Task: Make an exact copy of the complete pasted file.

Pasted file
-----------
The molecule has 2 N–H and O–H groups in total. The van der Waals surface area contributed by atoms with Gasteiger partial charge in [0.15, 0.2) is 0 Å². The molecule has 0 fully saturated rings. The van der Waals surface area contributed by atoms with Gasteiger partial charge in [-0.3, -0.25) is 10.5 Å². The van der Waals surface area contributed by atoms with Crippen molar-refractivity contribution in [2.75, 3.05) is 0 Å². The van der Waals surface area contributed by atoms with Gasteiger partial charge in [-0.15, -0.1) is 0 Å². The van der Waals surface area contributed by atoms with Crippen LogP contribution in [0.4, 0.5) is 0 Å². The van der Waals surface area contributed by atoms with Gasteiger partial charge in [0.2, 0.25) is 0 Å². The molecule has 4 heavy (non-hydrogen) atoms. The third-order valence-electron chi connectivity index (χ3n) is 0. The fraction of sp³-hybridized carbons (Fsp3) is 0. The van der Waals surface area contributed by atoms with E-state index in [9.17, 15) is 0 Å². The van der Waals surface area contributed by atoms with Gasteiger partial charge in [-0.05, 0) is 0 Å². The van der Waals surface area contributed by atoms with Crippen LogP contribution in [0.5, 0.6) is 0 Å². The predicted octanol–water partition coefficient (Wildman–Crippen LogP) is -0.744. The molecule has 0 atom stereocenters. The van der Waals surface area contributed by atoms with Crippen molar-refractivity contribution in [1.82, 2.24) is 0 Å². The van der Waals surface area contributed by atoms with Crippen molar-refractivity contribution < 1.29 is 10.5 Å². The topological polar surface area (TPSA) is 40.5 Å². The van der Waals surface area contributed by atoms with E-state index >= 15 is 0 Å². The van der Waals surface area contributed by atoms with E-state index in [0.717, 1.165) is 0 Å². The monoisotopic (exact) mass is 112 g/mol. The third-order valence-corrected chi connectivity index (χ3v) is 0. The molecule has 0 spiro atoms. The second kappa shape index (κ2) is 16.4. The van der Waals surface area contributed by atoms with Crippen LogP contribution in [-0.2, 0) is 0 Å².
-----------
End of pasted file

The molecule has 2 N–H and O–H groups in total. The van der Waals surface area contributed by atoms with Gasteiger partial charge in [0.15, 0.2) is 0 Å². The molecule has 0 fully saturated rings. The van der Waals surface area contributed by atoms with Gasteiger partial charge in [-0.3, -0.25) is 10.5 Å². The van der Waals surface area contributed by atoms with Crippen molar-refractivity contribution in [2.75, 3.05) is 0 Å². The van der Waals surface area contributed by atoms with Gasteiger partial charge in [-0.15, -0.1) is 0 Å². The van der Waals surface area contributed by atoms with Crippen LogP contribution in [0.4, 0.5) is 0 Å². The van der Waals surface area contributed by atoms with Gasteiger partial charge in [0.2, 0.25) is 0 Å². The molecule has 4 heavy (non-hydrogen) atoms. The third-order valence-electron chi connectivity index (χ3n) is 0. The fraction of sp³-hybridized carbons (Fsp3) is 0. The van der Waals surface area contributed by atoms with E-state index in [9.17, 15) is 0 Å². The van der Waals surface area contributed by atoms with Gasteiger partial charge in [-0.05, 0) is 0 Å². The van der Waals surface area contributed by atoms with Crippen LogP contribution in [0.5, 0.6) is 0 Å². The predicted octanol–water partition coefficient (Wildman–Crippen LogP) is -0.744. The molecule has 0 atom stereocenters. The van der Waals surface area contributed by atoms with Crippen molar-refractivity contribution in [1.82, 2.24) is 0 Å². The van der Waals surface area contributed by atoms with Crippen molar-refractivity contribution < 1.29 is 10.5 Å². The topological polar surface area (TPSA) is 40.5 Å². The van der Waals surface area contributed by atoms with E-state index >= 15 is 0 Å². The van der Waals surface area contributed by atoms with E-state index in [0.717, 1.165) is 0 Å². The monoisotopic (exact) mass is 112 g/mol. The third-order valence-corrected chi connectivity index (χ3v) is 0. The molecule has 0 spiro atoms. The second kappa shape index (κ2) is 16.4. The van der Waals surface area contributed by atoms with Crippen LogP contribution in [-0.2, 0) is 0 Å².